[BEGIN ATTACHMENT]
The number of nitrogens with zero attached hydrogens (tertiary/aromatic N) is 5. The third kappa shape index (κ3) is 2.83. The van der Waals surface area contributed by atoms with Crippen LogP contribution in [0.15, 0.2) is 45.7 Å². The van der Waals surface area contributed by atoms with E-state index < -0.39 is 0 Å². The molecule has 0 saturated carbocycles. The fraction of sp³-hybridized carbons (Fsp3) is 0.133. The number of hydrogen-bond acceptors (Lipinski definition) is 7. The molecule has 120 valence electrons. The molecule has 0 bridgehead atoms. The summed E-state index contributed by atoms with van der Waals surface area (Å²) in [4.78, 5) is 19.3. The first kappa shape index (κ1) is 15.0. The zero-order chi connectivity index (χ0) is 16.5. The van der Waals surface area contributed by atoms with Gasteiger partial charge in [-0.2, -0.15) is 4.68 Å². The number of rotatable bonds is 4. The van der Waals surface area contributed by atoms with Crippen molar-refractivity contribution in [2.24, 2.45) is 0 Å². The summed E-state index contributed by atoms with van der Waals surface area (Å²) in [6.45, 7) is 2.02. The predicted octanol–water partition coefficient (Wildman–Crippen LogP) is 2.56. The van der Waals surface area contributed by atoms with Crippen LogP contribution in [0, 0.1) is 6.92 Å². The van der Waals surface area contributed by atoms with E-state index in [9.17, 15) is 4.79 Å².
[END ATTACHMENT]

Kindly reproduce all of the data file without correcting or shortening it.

The number of nitrogens with zero attached hydrogens (tertiary/aromatic N) is 5. The third kappa shape index (κ3) is 2.83. The van der Waals surface area contributed by atoms with Crippen LogP contribution in [0.15, 0.2) is 45.7 Å². The van der Waals surface area contributed by atoms with E-state index < -0.39 is 0 Å². The molecule has 0 saturated carbocycles. The fraction of sp³-hybridized carbons (Fsp3) is 0.133. The number of hydrogen-bond acceptors (Lipinski definition) is 7. The molecule has 120 valence electrons. The molecule has 0 bridgehead atoms. The summed E-state index contributed by atoms with van der Waals surface area (Å²) in [4.78, 5) is 19.3. The first kappa shape index (κ1) is 15.0. The zero-order chi connectivity index (χ0) is 16.5. The van der Waals surface area contributed by atoms with Gasteiger partial charge in [-0.2, -0.15) is 4.68 Å². The number of rotatable bonds is 4. The van der Waals surface area contributed by atoms with Crippen molar-refractivity contribution in [2.24, 2.45) is 0 Å². The summed E-state index contributed by atoms with van der Waals surface area (Å²) in [6.45, 7) is 2.02. The predicted octanol–water partition coefficient (Wildman–Crippen LogP) is 2.56. The van der Waals surface area contributed by atoms with Crippen LogP contribution in [0, 0.1) is 6.92 Å². The van der Waals surface area contributed by atoms with E-state index in [9.17, 15) is 4.79 Å².